Project: Mulligan

To add some context to the story below.  On Monday night, I was invited to participate in Write Club, a monthly event at the Bootleg Theater.  Basically, there are three rounds, two writers each round are given topics to compete with.  The audience chooses the winner, and money goes to charity.  My round was Time vs. Space.  Mine was about Time.  And there’s a 7 minute time limit.  A limit I totally bumped up against.  Sigh. 

So, as you read, imagine me up on a stage, with a microphone, and you in the audience, drinking a beer.  And there’s a man screaming at me, “ARE YOU READY?”  I reply, yes.  And he turns to the audience and screams, “ARE YOU READY?”  And you shout, YES.  The bell goes off… and I start to read…


SPOILER ALERT. I am, in fact, dying. My body, as I speak, is sliding inevitably and irrevocably from order, such as it is, into chaos.  As is the rest of the Universe.  As are, in fact, all of you. Some of us faster than others. Drink up, the prices here are reasonable.

And this is all because of the forward march of Time.

As Delmore Schwartz will one day say to Captain Picard of the USS Enterprise: “Time is the fire in which we burn.”

We curse as we burn. As regrets pile up. As opportunities never come again. As erections begin to fail.

We have created all sorts of means to fight back. Plastic surgery. Diet. Skinny jeans. Taylor Swift.

Some succeed better than others.

The other day, I saw Barry Manilow on TV. His face pulled tight. As tight as the moment he came out of his mother’s womb.

But. Alas. This is merely illusion. A game we all agree to play.

But, what if… what if, we could halt time. Or better yet, turn it back?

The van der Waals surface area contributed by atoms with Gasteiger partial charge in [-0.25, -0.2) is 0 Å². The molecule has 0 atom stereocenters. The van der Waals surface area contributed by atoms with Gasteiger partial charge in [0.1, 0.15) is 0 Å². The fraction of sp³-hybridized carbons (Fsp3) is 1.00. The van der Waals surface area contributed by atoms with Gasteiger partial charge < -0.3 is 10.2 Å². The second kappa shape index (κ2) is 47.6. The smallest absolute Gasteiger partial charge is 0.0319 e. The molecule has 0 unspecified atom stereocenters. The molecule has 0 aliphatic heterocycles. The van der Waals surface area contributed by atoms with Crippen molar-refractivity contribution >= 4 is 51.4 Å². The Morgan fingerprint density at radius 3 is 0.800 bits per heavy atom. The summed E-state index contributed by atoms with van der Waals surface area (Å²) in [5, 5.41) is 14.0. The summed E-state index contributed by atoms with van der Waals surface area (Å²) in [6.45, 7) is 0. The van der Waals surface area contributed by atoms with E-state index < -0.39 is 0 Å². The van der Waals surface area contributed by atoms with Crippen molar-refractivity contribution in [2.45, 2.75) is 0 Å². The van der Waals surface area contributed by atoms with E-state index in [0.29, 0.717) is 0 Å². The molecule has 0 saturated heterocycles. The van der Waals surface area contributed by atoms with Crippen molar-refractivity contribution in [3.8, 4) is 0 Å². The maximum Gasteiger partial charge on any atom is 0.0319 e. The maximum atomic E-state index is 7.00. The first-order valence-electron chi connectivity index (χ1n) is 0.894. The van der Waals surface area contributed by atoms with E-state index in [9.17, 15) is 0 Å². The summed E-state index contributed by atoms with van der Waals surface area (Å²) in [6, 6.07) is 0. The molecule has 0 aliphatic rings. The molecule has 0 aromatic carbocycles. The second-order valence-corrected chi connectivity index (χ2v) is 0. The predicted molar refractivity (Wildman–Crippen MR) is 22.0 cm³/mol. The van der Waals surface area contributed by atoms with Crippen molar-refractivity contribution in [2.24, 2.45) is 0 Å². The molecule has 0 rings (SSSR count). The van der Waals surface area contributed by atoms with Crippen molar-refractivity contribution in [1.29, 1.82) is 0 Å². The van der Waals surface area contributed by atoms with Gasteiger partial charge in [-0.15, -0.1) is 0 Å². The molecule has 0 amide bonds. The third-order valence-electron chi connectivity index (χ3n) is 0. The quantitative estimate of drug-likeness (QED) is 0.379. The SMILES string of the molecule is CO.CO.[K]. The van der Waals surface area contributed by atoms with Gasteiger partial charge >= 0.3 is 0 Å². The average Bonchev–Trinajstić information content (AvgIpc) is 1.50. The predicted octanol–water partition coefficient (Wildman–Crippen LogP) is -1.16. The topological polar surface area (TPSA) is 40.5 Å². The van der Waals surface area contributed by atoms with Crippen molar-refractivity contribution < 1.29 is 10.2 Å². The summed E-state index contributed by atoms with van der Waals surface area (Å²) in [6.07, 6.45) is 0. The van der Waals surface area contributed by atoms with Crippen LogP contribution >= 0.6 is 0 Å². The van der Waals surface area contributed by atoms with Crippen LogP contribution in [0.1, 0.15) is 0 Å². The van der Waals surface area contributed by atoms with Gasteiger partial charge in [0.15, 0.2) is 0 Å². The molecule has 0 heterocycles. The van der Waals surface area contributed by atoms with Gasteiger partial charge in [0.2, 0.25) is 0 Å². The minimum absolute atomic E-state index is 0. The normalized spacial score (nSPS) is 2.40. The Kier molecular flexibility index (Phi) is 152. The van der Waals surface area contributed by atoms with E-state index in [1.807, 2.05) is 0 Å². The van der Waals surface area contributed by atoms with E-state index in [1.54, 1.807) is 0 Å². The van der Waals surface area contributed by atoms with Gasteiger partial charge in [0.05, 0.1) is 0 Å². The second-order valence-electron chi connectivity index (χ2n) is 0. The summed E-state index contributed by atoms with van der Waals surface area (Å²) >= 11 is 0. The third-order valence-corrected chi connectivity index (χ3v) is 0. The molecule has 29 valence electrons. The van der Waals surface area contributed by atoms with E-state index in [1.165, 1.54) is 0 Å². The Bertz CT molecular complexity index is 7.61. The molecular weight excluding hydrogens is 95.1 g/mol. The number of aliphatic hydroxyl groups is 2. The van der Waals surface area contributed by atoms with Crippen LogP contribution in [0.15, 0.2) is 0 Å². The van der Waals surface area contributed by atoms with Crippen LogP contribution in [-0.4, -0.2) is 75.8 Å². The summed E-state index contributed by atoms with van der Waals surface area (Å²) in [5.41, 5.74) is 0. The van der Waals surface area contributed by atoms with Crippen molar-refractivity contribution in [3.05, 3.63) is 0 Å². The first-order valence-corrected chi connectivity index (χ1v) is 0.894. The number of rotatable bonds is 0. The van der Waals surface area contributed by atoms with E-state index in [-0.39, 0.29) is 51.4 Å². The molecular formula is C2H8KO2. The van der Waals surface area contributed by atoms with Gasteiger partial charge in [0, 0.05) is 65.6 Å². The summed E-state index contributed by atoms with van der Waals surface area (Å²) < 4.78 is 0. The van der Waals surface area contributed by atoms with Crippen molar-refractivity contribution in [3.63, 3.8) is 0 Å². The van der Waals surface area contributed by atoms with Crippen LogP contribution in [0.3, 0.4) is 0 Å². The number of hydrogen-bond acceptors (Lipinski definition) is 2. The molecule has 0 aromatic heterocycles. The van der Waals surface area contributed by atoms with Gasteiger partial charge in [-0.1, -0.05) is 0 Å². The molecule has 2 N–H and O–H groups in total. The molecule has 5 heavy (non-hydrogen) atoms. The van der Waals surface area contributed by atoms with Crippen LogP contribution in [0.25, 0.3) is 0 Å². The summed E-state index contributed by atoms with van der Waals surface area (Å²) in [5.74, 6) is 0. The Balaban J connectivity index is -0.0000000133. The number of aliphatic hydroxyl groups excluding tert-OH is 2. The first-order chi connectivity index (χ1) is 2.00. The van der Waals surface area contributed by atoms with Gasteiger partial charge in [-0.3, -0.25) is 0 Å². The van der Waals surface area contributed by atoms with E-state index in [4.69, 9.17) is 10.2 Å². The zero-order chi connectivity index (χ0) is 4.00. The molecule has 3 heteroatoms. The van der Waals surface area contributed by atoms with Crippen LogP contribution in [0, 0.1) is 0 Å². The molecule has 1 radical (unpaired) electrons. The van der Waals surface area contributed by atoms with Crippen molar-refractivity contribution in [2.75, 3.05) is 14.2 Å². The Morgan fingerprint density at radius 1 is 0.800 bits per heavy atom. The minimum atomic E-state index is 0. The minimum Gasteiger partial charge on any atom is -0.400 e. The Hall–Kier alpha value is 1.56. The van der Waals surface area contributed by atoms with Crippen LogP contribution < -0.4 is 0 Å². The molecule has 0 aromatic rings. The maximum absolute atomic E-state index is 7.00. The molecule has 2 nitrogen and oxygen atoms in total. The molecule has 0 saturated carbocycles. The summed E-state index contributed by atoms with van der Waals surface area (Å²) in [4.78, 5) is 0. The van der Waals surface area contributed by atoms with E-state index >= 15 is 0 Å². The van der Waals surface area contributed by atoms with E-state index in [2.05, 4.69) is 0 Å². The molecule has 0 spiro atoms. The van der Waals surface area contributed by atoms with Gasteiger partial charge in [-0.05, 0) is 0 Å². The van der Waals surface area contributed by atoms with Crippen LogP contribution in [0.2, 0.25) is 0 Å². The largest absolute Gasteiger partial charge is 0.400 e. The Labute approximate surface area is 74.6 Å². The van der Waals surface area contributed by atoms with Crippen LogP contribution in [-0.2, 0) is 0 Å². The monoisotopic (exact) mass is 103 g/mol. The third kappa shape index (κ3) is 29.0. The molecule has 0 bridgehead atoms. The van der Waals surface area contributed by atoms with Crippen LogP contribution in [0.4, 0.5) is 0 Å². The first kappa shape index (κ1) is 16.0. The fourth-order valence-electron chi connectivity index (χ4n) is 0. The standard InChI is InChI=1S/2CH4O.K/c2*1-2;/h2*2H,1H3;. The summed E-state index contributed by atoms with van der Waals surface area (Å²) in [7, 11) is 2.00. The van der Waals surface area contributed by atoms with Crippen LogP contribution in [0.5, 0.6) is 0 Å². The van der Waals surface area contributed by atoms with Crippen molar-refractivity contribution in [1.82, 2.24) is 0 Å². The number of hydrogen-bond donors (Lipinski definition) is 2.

As we all know, our experience of Time is linear. This happens. Then this happens. That happens, then, oh, shit, THAT happens?  Damn right that just happened, and you can’t unhappen it.

We move effortlessly through Space. Forward. Backwards. Left. Right. Even vertically. The three dimensions of space have been easily conquered by humanity.

Unlike Space, we have no control over our journey through Time. We move relentlessly in one direction.

But, over in Pasadena. Something is being done about that. Project: Mulligan.

Through a combination of dark government funds, monies from tech companies in Silicon Valley, and a Mysterious Benefactor, two scientists are working in a secret lab. Their task: to unring a bell.

But, as Albert Einstein, having seen his research used to build the atomic bomb, declared, “You can’t unring a bell, mother fuckers. You just can’t do it.”

Currently, Dr. Theodore Gilmore and Dr. Sharon Cartwright work side by side in a simple lab trying to crack the problem.

A large open space. Work tables. Chairs. A few computers. Down the street is a Starbucks.

Of course, there is a bell. Sitting atop a wooden stool in the center of the lab, it is the sort of bell you find at the front desk of a hotel. An easy tap leading to a clear sharp DING.

With a triple shot latte cooling in her hand, Sharon says to Theodore, “Should we shoot the beam of tachyons at the bell?”

Theodore sighs, “I was thinking we could place the miniature particle accelerator around the bell, pushing the particles past the speed of light.”

Sharon likes to stand before the bell. Arms crossed. This is how she does her best serious thinking. Though, sometimes, her thoughts drift to her past. One moment keeps coming back. That one moment when she had a chance to make amends with her mother, for all the things that had been said, for all the cruel things that had passed between them. She thinks about that one moment in the hospital where she chose to walk away as her mother lay dying of ovarian cancer. And that moment to make amends slipped away forever.